Critical response[edit]

Critical response has also been more mixed overseas than in Australia.

The Guardian's Peter Bradshaw (U.K.) asked "Is it a children's story for adults? Or an adult's story for children?" and stated that the film "comes across like a well-meaning PG-certification of the real world."[17] The Hollywood Reporter's Megan Lehmann (U.S.A.) called the film "genial but unsophisticated fare, with plenty of hammy acting and broad humor" and that it "borders on naivety, and some of the more roughly drawn characters begin to grate early" though stated that the film "achieves a kind of existential purity. But then the two-legged actors butt in and the moment is lost.[18]

Review aggregator Rotten Tomatoes reported that 86% of critics reviewed the film positively, with an average score of 7.5/10.[19]

Phillip French of The Guardian said that the film is "guaranteed to bring tears and laughter".[20]

Garry Couzens of The Digital Fix said that, "I saw this film and War Horse within a day of each other, and felt that Red Dog achieved much of what Spielberg's film was aiming at, with much less sentimentality, anthropomorphism and self-importance, more laughs and with an hour's less running time."[21]

Mark Adams of the Sunday Mirror gave Red Dog a three star rating and said, "this canine true story is an engaging, feel-good Australian family drama about a dog." Adams opined that it boasted a strong cast and felt that overall it was "clichéd but charming".[22]

Craig Mathieson of SBS awarded the film three stars out of five, observing that the film "passes through various emotional states without ever being too taxing" and felt that Red Dog was "the most widely appealing Australian film since Bran Nue Dae".[23]

Awards and nominations[edit]

Award Category Subject Result
AACTA Award
(1st)
Best Film Julie Ryan Won
Nelson Woss Won
Best Direction Kriv Stenders Nominated
Best Adapted Screenplay Daniel Taplitz Nominated
Best Editing Jill Bilcock Nominated
Best Cinematography Geoffrey Hall Nominated
Best Original Music Score Cezary Skubiszewski Nominated
Best Production Design Ian Gracie Nominated
Golden Collar Award Best Dog in a Foreign Film Koko Won
Heartland Film Festival Grand Prize Award Best Narrative Feature Won
Inside Film Award Best Feature Film Julie Ryan Won
Nelson Woss Won
Best Actor Josh Lucas Nominated
Best Direction Kriv Stenders Nominated
Best Script Daniel Taplitz Nominated
Best Cinematography Geoffrey Hall Nominated
Best Music Cezary Skubiszewski Nominated
Best Box Office Achievement Nominated

The film missed winning Best Editing and Best Production Design at the Inside Film Awards.[1]

Koko's acceptance speech on YouTube was played at the ceremony because he was unable to attend the event.

Film Festivals[edit]

Red Dog has screened at numerous film festivals around the world including:

  • Berlin International Film Festival 2011
  • Heartland Film Festival 2011
  • Israeli Film Festival 2011
  • Sheffield Showcomotion Young People's Film Festival 2011
  • Melbourne International Film Festival 2011
  • Inverness Film Festival 2011
  • Busan Film Festival 2011
  • Hawaii Film Festival 2011
  • Tallinn Black Nights Film Festival 2011
  • Santa Barbara Film Festival 2012
  • Beijing International Film Festival 2012
  • Rincon Puerto Rico Film Festival 2012
  • Cannes Cinephiles 2012

Musical[edit]

In March 2012 it was announced[24] that the Red Dog film would be developed into a stage musical. The musical is being developed by Australian theatre producer John Frost and Red Dog producer Nelson Woss.

Prequel and possible sequel[edit]

On May 30th, 2014 it was announced that a prequel titled 'Blue Dog' is in the making and will tell the origin story of Red Dog before the events of the first film. There is also speculation that if successful enough, it will become a trilogy with a third film titled 'Yellow Dog'.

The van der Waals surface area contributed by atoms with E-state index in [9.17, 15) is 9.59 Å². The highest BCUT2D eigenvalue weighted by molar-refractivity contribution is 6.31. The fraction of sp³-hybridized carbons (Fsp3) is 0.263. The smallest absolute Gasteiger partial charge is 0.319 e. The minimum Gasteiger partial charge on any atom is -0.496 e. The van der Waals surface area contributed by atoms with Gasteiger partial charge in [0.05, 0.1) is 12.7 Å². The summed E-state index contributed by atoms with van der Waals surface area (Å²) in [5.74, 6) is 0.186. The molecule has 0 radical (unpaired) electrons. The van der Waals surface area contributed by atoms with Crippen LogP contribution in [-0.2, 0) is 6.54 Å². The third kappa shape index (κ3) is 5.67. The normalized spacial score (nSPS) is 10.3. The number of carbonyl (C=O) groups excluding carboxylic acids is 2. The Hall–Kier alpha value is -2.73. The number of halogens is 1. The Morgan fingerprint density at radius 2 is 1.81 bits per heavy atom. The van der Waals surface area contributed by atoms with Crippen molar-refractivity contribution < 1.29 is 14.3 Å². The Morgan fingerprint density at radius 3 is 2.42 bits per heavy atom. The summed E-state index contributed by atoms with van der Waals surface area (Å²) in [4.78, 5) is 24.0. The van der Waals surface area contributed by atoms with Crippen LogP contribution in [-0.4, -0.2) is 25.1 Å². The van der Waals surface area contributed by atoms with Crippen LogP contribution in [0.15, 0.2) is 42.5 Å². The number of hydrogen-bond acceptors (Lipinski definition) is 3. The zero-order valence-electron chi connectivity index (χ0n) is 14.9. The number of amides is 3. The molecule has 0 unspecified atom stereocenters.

References[edit]

  1. ^ a b c Dallas, Sam (17 November 2011). "Red Dog triumphs at 2011 Jameson IF Awards Sydney". Inside Film. Retrieved 18 November 2011. 
  2. ^ Webb, Carolyn (1 August 2011). "Real magic of Red Dog, alias Koko, comes from within and can't be trained". The Age (Melbourne: Fairfax Media). Retrieved 4 August 2011. 
  3. ^ Ashworth, Susie; Rebecca Turner; Simone Egger (2004). Western Australia. Lonely Planet. pp. 203–204. ISBN 1740594592. 
  4. ^ "Dampier". The Sydney Morning Herald. 8 February 2004. Retrieved 2008-04-06. 
  5. ^ Duckett, Beverley (1989). Red Dog The Pilbara Wanderer. 
  6. ^ Gordon, Ruth (2000). It Takes a Dog to Raise a Village: True Stories of Remarkable Canine Vagabonds. Willow Creek Press. pp. 137–151. ISBN 1572233001. 
  7. ^ "Red Dog / Nancy Gillespie | National Library of Australia". Catalogue.nla.gov.au. Retrieved 2012-06-08. 
  8. ^ "Red Dog : the Pilbara wanderer / by Beverley Duckett | National Library of Australia". Catalogue.nla.gov.au. Retrieved 2012-06-08. 
  9. ^ De Bernières, Louis (2001). Red Dog. Pantheon Books. ISBN 0375421556. 
  10. ^ "Red Dog 4WD Club". 2008-04-05. Archived from the original on 2008-01-08. Retrieved 2008-04-06. 
  11. ^ Dallas, Sam. "Red Dog: highest grossing Australian film of 2011". Inside Film (IF). Retrieved 14 March 2012. 
  12. ^ Bodey, Michael (8 February 2012). "Local Hit Reigns Again As Top Selling DVD". The Australian. Retrieved 14 March 2012. 
  13. ^ "Supporting UK film | BFI". Industry.bfi.org.uk. Retrieved 2014-07-16. 
  14. ^ "New Zealand Box Office, December 1–4, 2011". Boxofficemojo.com. Retrieved 2014-07-16. 
  15. ^ IMDb release info
  16. ^ 29 May 2012 (2012-05-29). "Twitter / michaelbodey: Arc Entertainment acquires". Twitter.com. Retrieved 2014-07-16. 
  17. ^ Bradshaw, Peter (23 February 2012). "Red Dog – review". The Guardian (London). 
  18. ^ Megan Lehmann (20 July 2011). "'Red Dog': Film Review". The Hollywood Reporter. Retrieved 16 July 2014. 
  19. ^ Rotten Tomatoes
  20. ^ French, Phillip (26 February 2012). "Red Dog – Review". London: The Guardian. Retrieved 14 March 2012. 
  21. ^ Couzens, Garry. "Red Dog". Retrieved 14 March 2012. 
  22. ^ Adams, Mark (26 February 2012). "Your movies". Sunday Mirror (Trinity Mirror). p. 39. 
  23. ^ Matheison, Craig. "Red Dog (review)". SBS. Retrieved 14 February 2013. 
  24. ^ Hardie, Giles. "Red Dog the musical". Website (Sydney Morning Herald). Retrieved 17 May 2012. 

External links[edit]